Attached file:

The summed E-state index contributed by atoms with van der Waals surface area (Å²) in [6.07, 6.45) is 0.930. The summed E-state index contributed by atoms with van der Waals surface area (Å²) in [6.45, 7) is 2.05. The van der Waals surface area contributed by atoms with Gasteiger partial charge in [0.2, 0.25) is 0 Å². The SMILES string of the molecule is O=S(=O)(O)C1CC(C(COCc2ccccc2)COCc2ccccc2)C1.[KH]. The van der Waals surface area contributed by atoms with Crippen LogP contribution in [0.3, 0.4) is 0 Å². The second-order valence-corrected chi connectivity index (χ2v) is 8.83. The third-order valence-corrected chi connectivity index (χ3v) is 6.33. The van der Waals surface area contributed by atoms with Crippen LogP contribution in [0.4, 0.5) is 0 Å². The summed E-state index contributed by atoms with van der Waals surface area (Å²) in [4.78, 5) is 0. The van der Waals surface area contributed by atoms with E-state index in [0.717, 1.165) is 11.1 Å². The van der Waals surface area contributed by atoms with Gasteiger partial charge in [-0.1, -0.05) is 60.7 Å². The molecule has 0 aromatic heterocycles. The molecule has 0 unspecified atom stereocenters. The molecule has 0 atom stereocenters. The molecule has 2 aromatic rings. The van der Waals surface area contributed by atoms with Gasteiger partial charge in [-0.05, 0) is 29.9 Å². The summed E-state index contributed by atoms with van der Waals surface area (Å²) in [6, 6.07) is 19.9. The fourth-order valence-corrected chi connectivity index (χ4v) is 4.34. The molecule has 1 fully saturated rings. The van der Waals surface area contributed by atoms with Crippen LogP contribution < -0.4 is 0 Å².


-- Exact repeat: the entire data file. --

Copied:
The summed E-state index contributed by atoms with van der Waals surface area (Å²) in [6.07, 6.45) is 0.930. The summed E-state index contributed by atoms with van der Waals surface area (Å²) in [6.45, 7) is 2.05. The van der Waals surface area contributed by atoms with Gasteiger partial charge in [0.2, 0.25) is 0 Å². The SMILES string of the molecule is O=S(=O)(O)C1CC(C(COCc2ccccc2)COCc2ccccc2)C1.[KH]. The van der Waals surface area contributed by atoms with Crippen LogP contribution in [0.3, 0.4) is 0 Å². The second-order valence-corrected chi connectivity index (χ2v) is 8.83. The third-order valence-corrected chi connectivity index (χ3v) is 6.33. The van der Waals surface area contributed by atoms with Crippen LogP contribution in [0.4, 0.5) is 0 Å². The summed E-state index contributed by atoms with van der Waals surface area (Å²) in [4.78, 5) is 0. The van der Waals surface area contributed by atoms with E-state index in [0.717, 1.165) is 11.1 Å². The van der Waals surface area contributed by atoms with Gasteiger partial charge in [-0.1, -0.05) is 60.7 Å². The molecule has 0 aromatic heterocycles. The molecule has 0 unspecified atom stereocenters. The molecule has 0 atom stereocenters. The molecule has 2 aromatic rings. The van der Waals surface area contributed by atoms with Gasteiger partial charge in [-0.05, 0) is 29.9 Å². The summed E-state index contributed by atoms with van der Waals surface area (Å²) in [6, 6.07) is 19.9. The fourth-order valence-corrected chi connectivity index (χ4v) is 4.34. The molecule has 1 fully saturated rings. The van der Waals surface area contributed by atoms with Crippen LogP contribution < -0.4 is 0 Å².